Once again, the Raspberry Pi foundation surprised the world. They just announced the Raspberry Pi Zero. But don’t let the name fool you. It’s essentially a stripped-down Raspberry Pi, with a price to match: each costs just $5. And no, it not typo.

So is it good? What can it do? What compromises were made to get it at such a low price. And more importantly, how can you get one? Read on to find out all these things and more.

What is inside?

While there are some fairly significant differences from the mainstream Raspberry Pi line, it feels deeply familiar.

In terms of cold hard performance, very little stands out compared to earlier models. It comes soldered with 512MB of RAM, as well as a slightly wheezy 1GHz ARM processor and 40 GPIOs (general purpose input output). ports . It can work with Scratch and Minecraft and supports a wide range of Linux distributions, including Fedora, NOOBS (Linux distribution for beginners). ), and Raspberry Pi fan favorite, Raspbian. It’s even made in the same factory as the Raspberry Pi B+ and Raspberry Pi 2 in Bridgend, Wales.

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Basically, it’s a Raspberry Pi. But there are some really important differences that make it stand out. I’m not only talking about its low price, although in itself it innovative .

Admittedly a bit obvious, it’s worth emphasizing how incomprehensibly the tiny Raspberry Pi Zero is. It measures 30mm (3cm) by 65mm (6.5cm), roughly the size of a box of matches. It’s hard to believe that a fully Linux-compatible machine can take up such a small physical footprint.

Regardless, it is compatible with most Raspberry Pi based Internet of Things (IoT) projects. Make Magazine tested it on their Pirate Radio Project, and it worked with a minimum of modifications.

Of course, it goes without saying that a number of compromises have been made to make the Raspberry Pi Zero so small and so affordable.

What is missing?

Perhaps the most notable absence is the lack of wired network and analog audio output. If you want to connect to the Internet, you’ll need to connect a USB Wi-Fi dongle via the built-in MicroUSB connection. Similarly, if you’re hoping to listen to music on your Raspberry Pi Zero, you’ll need to stream it through the mini-HDMI port. This means that your monitor must have built-in speakers.

The official Raspberry Pi store sells a kit consisting of a mini-HDMI and MicroUSB adapter. This will set you back £4 or around $7. While you can easily get each of these products on Amazon separately for roughly the same price, give or take a few dollars.

But these are minor inconveniences. Especially when you put them next to a decision to use a Broadcom BCM2835 processor.

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This is the same processor that came with every model prior to the Raspberry Pi 2. although it operates at 1 GHz rather than 700 MHz. The Achilles’ heel of this processor is that it uses the same legacy ARMv6 instruction set, which is only supported on a small number of Linux distributions. Ubuntu, unfortunately, is not one of them. This also means it cannot run Microsoft Windows 10 for IoT Core

Are there competitors?

I call it: Raspberry Pi Zero almost certainly the cheapest Linux computer on the planet. However, there are similar inexpensive alternatives that are equally worth considering.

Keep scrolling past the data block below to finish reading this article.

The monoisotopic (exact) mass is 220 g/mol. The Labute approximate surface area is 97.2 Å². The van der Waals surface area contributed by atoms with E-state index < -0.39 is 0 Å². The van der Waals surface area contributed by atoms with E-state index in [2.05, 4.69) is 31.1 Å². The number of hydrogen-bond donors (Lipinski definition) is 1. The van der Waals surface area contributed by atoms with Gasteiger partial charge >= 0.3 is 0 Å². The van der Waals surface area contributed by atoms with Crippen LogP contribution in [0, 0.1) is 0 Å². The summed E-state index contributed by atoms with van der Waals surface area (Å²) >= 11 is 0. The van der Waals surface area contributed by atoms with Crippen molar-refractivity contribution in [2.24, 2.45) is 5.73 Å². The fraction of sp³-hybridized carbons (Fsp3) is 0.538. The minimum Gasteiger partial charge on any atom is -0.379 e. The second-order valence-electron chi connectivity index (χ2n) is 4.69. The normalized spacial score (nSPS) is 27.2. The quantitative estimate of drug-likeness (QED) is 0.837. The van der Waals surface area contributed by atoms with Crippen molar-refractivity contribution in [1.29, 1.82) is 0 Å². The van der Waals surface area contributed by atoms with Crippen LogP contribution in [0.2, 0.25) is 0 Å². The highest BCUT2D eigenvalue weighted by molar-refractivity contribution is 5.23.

Perhaps the most obvious of these is the CHIP computer, which bills itself as the world’s first $9 Linux computer.

CHIP was a kickstarter phenomenon raising $2,000,000 in just one month. It shares many similarities with the 40mm (4cm) by 60mm (6cm) Raspberry Pi Zero and boasts similar specs including a 1GHz Allwinner CPU, 512MB RAM, and 4GB internal storage. Unlike the Pi Zero, it comes with built-in Bluetooth and Wi-Fi, making it more appealing to those looking for an everyday computer.

If you’re planning on using your Raspberry Pi Zero for teaching coding or in the classroom, you should check out MicroBit BBC for yourself.

This miniature computer clearly resembles the Raspberry Pi Zero form factor. It comes with plenty of GPIOs and support for the Python programming language, though it’s by no means a general purpose computing platform. Only those applications that are written for it by the user are supported. Every 7th grade student in the UK will be given one free before it is eventually made available for purchase by the general public. When it comes out, it will most likely compete with the Raspberry Pi Zero on price, though definitely not on features.

That’s not to mention the astonishing number of Linux single board computers on the market right now, from PandaBoard to Banana Pi to ODROID. But none of them are as affordable as the Raspberry Pi Zero. This piece of kit is truly in a class of its own.

Where to get one

You shouldn’t have too much trouble getting a Raspberry Pi Zero. In the UK it can be purchased from element14, The Pi Hut and Pimoroni. If you live in the US, you can get it from Adafruit and Micro Center.

Even better, if you live in the UK, you can get a free device with the December version of The MagPi, which is available in stores right now. You understood me correctly. Free computer with magazine .

Will you get one?

The Raspberry Pi Zero is an irresistible piece of kit that offers a lot of money for your (five) dollars. But do you plan to get one? Let me know in the comments below and we’ll chat.

Photo: Raspberry Pi Zero GPIO Soldering Project (Gareth Halfacre), Raspberry Pi Zero GPIO Soldering Project (Gareth Halfacre)

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